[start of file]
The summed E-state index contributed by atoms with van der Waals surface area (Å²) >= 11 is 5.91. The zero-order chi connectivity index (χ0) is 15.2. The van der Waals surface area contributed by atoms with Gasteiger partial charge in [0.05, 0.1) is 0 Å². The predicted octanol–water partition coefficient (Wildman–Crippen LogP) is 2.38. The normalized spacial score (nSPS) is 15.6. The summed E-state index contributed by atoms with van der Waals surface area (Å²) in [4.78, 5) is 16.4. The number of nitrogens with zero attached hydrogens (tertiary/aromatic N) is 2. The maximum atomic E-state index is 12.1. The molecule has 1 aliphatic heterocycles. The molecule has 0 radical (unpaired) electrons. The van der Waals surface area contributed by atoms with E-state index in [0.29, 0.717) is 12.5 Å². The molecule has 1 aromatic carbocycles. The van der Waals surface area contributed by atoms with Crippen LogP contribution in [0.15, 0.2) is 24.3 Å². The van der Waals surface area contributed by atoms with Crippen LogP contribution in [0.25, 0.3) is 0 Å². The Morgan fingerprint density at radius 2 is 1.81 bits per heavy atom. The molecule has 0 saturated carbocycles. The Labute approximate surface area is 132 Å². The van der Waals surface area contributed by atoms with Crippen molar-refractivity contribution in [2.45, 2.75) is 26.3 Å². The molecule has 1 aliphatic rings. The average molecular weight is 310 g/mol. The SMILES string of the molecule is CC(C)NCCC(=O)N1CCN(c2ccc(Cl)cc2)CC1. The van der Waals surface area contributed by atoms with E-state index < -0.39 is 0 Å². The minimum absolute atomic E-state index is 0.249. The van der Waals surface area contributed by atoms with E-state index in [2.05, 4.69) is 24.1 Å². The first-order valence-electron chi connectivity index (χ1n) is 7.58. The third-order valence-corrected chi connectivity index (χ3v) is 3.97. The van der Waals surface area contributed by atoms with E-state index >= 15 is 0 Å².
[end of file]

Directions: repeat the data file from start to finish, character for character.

The summed E-state index contributed by atoms with van der Waals surface area (Å²) >= 11 is 5.91. The zero-order chi connectivity index (χ0) is 15.2. The van der Waals surface area contributed by atoms with Gasteiger partial charge in [0.05, 0.1) is 0 Å². The predicted octanol–water partition coefficient (Wildman–Crippen LogP) is 2.38. The normalized spacial score (nSPS) is 15.6. The summed E-state index contributed by atoms with van der Waals surface area (Å²) in [4.78, 5) is 16.4. The number of nitrogens with zero attached hydrogens (tertiary/aromatic N) is 2. The maximum atomic E-state index is 12.1. The molecule has 1 aliphatic heterocycles. The molecule has 0 radical (unpaired) electrons. The van der Waals surface area contributed by atoms with E-state index in [0.29, 0.717) is 12.5 Å². The molecule has 1 aromatic carbocycles. The van der Waals surface area contributed by atoms with Crippen LogP contribution in [0.15, 0.2) is 24.3 Å². The van der Waals surface area contributed by atoms with Crippen LogP contribution in [0.25, 0.3) is 0 Å². The Morgan fingerprint density at radius 2 is 1.81 bits per heavy atom. The molecule has 0 saturated carbocycles. The Labute approximate surface area is 132 Å². The van der Waals surface area contributed by atoms with Crippen molar-refractivity contribution in [2.45, 2.75) is 26.3 Å². The molecule has 1 aliphatic rings. The average molecular weight is 310 g/mol. The SMILES string of the molecule is CC(C)NCCC(=O)N1CCN(c2ccc(Cl)cc2)CC1. The van der Waals surface area contributed by atoms with E-state index < -0.39 is 0 Å². The minimum absolute atomic E-state index is 0.249. The van der Waals surface area contributed by atoms with E-state index in [2.05, 4.69) is 24.1 Å². The first-order valence-electron chi connectivity index (χ1n) is 7.58. The third-order valence-corrected chi connectivity index (χ3v) is 3.97. The van der Waals surface area contributed by atoms with E-state index >= 15 is 0 Å².